Reacquaint yourself with tobacco mosaic virus symptoms

Greenhouse growers need to monitor plant material for symptoms of tobacco mosaic virus and take appropriate steps to prevent spread in the greenhouse.

Tobacco mosaic virus has an extremely large host range that includes many common greenhouse crops. To minimize losses from this, it is important for growers to be familiar with some of the symptoms and be knowledgeable about the disease.

The host range of tobacco mosaic virus includes petunia, calibrachoa, lobelia, impatiens, chrysanthemums, geraniums and tomatoes. Symptoms caused by tobacco mosaic virus vary greatly depending on the host. Symptoms may include yellowing of the foliage, necrotic leaf spots, mosaic symptoms, stunting and leaf distortion.

Tobacco mosaic virus
Tobacco mosaic lesions on a leaf.  Photo credit: Jan Byrne, MSU
Diagnostic Services.

Tobacco mosaic virus
Tobacco mosaic damage on a petunia plant. Photo credit: Jan Byrne, MSU Diagnostic

Tobacco mosaic virus
Distorted growth, a symptom of tobacco mosaic virus on petunia.
Photo credit: Margery Daughtrey, Cornell University.

Tobacco mosaic virus
Another symptom of tobacco mosaic virus on petunia is chlorotic mottle.
Photo credit: Maria Tobiasz, Cornell University.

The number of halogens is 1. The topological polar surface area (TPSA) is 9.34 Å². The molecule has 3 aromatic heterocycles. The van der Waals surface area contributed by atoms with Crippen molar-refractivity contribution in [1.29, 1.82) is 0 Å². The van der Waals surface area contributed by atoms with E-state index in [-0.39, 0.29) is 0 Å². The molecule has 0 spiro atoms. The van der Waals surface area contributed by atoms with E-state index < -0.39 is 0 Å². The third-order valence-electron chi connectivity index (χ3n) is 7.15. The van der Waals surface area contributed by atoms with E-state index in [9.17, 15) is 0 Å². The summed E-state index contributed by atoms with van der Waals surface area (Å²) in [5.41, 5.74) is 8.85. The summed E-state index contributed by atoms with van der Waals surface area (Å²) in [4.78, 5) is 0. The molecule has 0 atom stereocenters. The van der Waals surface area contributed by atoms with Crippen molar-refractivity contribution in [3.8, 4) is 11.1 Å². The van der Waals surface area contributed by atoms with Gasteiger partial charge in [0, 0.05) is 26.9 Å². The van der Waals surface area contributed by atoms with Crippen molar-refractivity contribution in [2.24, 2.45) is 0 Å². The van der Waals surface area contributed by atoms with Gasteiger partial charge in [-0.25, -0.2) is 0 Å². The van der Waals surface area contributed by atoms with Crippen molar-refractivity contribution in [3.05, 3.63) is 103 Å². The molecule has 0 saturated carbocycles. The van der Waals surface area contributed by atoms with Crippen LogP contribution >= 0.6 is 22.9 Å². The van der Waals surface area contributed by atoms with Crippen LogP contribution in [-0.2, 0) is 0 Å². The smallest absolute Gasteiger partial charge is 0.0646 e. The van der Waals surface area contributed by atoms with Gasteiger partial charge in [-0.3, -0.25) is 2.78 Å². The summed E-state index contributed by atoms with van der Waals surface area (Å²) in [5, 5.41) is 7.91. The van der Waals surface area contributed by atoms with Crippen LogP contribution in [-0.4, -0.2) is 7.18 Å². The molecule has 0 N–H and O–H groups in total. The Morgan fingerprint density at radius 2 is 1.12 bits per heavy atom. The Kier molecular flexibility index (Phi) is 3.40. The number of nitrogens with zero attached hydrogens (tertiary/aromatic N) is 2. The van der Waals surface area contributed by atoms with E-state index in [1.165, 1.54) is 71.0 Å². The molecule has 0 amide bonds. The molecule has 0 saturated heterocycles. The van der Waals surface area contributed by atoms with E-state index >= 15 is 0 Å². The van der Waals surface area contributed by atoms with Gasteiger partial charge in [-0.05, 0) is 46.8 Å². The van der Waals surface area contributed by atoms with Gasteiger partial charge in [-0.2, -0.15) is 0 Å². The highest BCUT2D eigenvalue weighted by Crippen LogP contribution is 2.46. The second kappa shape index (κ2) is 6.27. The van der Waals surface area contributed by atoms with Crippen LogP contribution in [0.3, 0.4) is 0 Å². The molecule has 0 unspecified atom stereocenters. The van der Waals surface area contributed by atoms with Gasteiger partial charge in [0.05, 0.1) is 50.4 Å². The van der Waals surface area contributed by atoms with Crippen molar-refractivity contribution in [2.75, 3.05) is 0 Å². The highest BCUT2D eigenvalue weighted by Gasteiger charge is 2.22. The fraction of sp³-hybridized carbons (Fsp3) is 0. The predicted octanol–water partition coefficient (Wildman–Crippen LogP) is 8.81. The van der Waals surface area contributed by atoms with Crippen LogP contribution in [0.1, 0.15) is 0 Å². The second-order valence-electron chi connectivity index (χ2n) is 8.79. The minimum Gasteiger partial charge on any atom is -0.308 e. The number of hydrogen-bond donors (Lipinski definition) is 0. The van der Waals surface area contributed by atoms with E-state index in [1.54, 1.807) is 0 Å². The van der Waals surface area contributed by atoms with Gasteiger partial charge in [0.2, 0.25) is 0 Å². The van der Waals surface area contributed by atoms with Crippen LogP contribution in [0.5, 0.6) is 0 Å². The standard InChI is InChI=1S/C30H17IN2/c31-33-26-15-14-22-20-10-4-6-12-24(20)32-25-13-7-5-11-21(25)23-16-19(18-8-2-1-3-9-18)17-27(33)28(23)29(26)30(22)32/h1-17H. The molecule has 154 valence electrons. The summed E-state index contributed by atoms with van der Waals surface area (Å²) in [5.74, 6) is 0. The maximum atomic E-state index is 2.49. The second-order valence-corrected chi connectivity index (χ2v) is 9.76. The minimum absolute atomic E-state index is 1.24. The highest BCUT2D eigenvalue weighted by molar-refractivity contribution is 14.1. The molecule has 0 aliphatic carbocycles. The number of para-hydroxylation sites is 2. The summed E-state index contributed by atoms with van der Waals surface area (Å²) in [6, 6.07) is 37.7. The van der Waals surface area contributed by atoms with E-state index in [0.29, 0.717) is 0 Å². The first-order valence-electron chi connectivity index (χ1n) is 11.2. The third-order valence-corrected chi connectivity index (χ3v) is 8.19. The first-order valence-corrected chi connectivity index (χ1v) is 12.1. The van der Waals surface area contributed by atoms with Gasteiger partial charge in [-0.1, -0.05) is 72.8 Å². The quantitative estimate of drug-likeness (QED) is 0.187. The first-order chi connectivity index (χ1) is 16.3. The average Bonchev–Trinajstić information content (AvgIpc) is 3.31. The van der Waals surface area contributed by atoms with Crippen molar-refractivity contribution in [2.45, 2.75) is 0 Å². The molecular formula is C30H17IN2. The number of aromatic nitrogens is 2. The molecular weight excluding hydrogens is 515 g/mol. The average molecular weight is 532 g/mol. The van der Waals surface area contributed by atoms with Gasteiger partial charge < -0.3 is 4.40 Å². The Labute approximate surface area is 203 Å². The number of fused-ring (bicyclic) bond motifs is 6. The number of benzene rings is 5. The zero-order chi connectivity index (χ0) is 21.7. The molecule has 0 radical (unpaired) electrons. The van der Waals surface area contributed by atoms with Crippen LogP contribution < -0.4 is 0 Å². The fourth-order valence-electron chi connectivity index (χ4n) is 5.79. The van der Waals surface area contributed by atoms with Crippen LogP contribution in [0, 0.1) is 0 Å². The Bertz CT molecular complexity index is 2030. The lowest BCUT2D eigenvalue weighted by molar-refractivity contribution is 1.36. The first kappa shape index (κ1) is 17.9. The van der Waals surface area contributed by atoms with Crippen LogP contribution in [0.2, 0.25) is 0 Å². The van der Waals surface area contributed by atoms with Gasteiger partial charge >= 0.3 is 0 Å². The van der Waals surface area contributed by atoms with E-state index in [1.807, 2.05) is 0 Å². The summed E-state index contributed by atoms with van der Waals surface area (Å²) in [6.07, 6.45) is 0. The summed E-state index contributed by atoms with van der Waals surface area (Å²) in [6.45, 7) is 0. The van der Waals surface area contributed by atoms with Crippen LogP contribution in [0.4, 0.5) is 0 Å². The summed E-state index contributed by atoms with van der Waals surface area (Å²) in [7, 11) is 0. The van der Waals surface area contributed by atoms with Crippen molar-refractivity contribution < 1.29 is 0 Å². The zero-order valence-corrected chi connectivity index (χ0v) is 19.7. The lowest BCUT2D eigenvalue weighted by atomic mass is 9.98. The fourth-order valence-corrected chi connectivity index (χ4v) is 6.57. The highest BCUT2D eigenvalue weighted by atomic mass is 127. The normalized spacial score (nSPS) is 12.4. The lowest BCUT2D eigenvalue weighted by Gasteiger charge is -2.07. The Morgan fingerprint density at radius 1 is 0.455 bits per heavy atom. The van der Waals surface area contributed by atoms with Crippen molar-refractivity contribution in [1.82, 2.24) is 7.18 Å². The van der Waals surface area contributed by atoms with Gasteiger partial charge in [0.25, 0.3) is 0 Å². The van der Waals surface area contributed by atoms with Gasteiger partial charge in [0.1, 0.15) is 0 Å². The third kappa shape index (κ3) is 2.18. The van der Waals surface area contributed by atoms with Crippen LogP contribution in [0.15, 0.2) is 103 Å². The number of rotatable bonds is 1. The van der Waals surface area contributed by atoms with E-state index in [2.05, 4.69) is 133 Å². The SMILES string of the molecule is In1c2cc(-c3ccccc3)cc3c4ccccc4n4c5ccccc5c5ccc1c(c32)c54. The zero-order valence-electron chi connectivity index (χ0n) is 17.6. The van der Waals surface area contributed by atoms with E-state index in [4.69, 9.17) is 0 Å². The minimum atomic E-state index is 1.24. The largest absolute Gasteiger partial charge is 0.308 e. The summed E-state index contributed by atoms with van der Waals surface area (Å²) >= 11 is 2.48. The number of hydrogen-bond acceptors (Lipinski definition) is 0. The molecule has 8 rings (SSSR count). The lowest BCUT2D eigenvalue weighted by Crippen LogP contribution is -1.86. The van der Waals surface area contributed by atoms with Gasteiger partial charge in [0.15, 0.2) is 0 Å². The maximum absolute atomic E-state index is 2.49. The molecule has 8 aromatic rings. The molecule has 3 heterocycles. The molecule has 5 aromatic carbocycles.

Tobacco mosaic virus
Symptoms of tobacco mosaic virus on calibrachoa. Photo credit: Margery Daughtrey
and Maria Tobiasz, Cornell University

Unlike some of the other common viruses of ornamentals, tobacco mosaic virus is not vectored by insects. The virus can be spread by sap, through vegetative plant production and through mechanical means including rubbing or touching plants. 

Fungicides are not helpful in controlling this plant disease. Once plants are infected with a virus, they cannot be treated to eradicate the virus. Infected plants should be removed and destroyed to prevent further spread. Identifying infected plants can sometimes be challenging. MSU’s Diagnostic Services lab can test samples for tobacco mosaic virus with ELISA testing. Samples should be submitted using next day delivery and should not be mailed on a Friday.

Learn how to submit a sample or contact the lab at 517-355-4536 if you have any questions about submitting samples or the testing procedure. Most plant suppliers will reimburse growers for a lab test to confirm a disease so save your receipts if you send plants to the lab.

Common tobacco mosaic virus hosts

Begonia Geranium Osteospermum
Calibrachoa Impatiens Petunia
Chrysanthemum Lobelia Tomato
Gazania New Guinea Impatiens Verbena

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